First, Chinese medicine is characterised by the recognition that there may be a variety of possible solutions to the same problem. Different doctors are much more likely to prescribe different prescriptions of herbs or acupuncture points for the same patient than they are to come up with identical prescriptions, and yet although it is recognised that some solutions are likely to be more effective than others, there is no one single 'right' way to respond to an individual patient.
    Secondly, Chinese medicine is able to flexibly interweave treatment at the level of the disease, the presenting pattern and the individual, thus spanning a range from the more reductionist to the more complex and variable. It is perhaps the pattern recognition aspect that offers the most to systems sciences, and fascinating work is being done on exactly this by those such as Professor Jan van der Greef and Jan Schroen from the Sino-Dutch Research Centre for Preventive and Personalized Medicine, both of whom presented at this conference. Pattern differentiation can be seen as the integrating factor between the relative reductionism of disease identification and the relative complexity of unique individual presentation.
    Thirdly, Chinese herbal medicine offers a kind of modular approach, with an arsenal of base prescriptions (many tried and tested over centuries) which are then tailored and modified for the patient by the addition and subtraction of ingredients or by flexible combinations with other prescriptions. Of course it would be naive to think that Chinese medicine handles this approach without disagreement and contradiction. Prof. Yi-Li Wu showed how Sheng Hua Tang (Generating and Transforming Decoction) was misused in late Imperial China by practitioners who applied it as a one-size-fits-all treatment for postpartum women, despite the fact that it was designed to warm and move blood stasis and was therefore potentially contraindicated (and harmful) for women suffering from heat and deficiency. Her presentation also raised the more complex question of how and when Chinese medicine practitioners should prescribe unmodified formulas, modified formulas or entirely different formulas.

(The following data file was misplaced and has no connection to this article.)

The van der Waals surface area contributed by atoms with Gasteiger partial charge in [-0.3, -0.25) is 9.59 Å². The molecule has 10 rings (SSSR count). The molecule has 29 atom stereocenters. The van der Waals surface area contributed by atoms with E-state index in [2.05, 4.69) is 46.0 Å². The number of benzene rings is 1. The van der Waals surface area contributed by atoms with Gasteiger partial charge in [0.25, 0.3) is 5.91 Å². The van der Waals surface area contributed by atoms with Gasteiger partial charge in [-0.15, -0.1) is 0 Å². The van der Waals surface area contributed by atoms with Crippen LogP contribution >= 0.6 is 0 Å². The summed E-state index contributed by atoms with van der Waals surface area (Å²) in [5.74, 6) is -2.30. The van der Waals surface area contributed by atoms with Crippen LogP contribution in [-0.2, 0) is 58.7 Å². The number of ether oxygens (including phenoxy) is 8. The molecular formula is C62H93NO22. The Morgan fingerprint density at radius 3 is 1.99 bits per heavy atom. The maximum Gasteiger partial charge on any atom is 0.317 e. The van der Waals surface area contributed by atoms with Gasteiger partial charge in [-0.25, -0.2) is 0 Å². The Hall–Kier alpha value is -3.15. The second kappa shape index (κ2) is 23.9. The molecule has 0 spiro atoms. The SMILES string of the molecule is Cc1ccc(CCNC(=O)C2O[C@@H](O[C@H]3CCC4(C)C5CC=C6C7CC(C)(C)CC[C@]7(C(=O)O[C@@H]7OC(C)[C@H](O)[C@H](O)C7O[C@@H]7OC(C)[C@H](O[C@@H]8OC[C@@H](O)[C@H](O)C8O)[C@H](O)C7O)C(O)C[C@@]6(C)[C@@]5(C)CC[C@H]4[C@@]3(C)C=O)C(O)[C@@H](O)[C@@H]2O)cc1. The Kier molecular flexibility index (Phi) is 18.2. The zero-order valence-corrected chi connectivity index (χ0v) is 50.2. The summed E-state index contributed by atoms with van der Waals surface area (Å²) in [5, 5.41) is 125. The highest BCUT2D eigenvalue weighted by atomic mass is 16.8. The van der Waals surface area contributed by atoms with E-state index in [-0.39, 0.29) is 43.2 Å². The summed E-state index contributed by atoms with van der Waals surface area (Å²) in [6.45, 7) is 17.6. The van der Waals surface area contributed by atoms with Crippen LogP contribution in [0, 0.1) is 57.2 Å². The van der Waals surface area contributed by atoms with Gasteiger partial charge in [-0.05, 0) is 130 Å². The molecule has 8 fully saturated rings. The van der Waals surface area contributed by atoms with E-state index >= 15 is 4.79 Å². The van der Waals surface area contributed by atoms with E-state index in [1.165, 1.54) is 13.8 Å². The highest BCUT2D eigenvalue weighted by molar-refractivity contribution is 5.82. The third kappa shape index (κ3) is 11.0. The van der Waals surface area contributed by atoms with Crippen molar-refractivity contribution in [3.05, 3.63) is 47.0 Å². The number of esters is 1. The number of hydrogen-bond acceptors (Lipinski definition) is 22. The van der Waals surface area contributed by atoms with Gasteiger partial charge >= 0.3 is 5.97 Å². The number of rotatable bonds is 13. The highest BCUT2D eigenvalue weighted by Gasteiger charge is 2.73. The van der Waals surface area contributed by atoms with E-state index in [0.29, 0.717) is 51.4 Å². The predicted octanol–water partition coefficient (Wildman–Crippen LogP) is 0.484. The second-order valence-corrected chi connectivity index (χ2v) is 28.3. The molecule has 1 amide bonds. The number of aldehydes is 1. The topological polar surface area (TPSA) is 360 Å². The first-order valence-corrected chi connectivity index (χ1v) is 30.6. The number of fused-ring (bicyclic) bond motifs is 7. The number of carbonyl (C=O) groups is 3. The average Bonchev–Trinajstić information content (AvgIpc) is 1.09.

It is hard to do justice to the range of presentations at this conference, several of which took me to the edge (and beyond) of my ability to handle systems science, biology and physics. And the range of presentations - from the history of qi in ancient Chinese philosophy to the weaknesses and potential pitfalls of Chinese medicine research - threatened to overwhelm at times. But it was hard to escape the feeling that these discussions were taking place at the cutting edge of 21st century medicine.

1 comment:

  1. Sirs,

    i have become interested in your group. I have a page on the internet that promotes links to sites critical of psychiatry and opposing to coercive-traditional psychiatry., opposed to forceful incarceration of mentally ill people who have not done any crime but traditional psychiatry believes they should be forced to treatment on the idea that they are going to harm other people in a future and their risk should be eliminated. I like to know if you are full blooded against the forced commitment of mentally ill. Recently, psychiatry accuses any controversy to their futile practice as a conspiracy of scientology. I am not a scientology follower at all.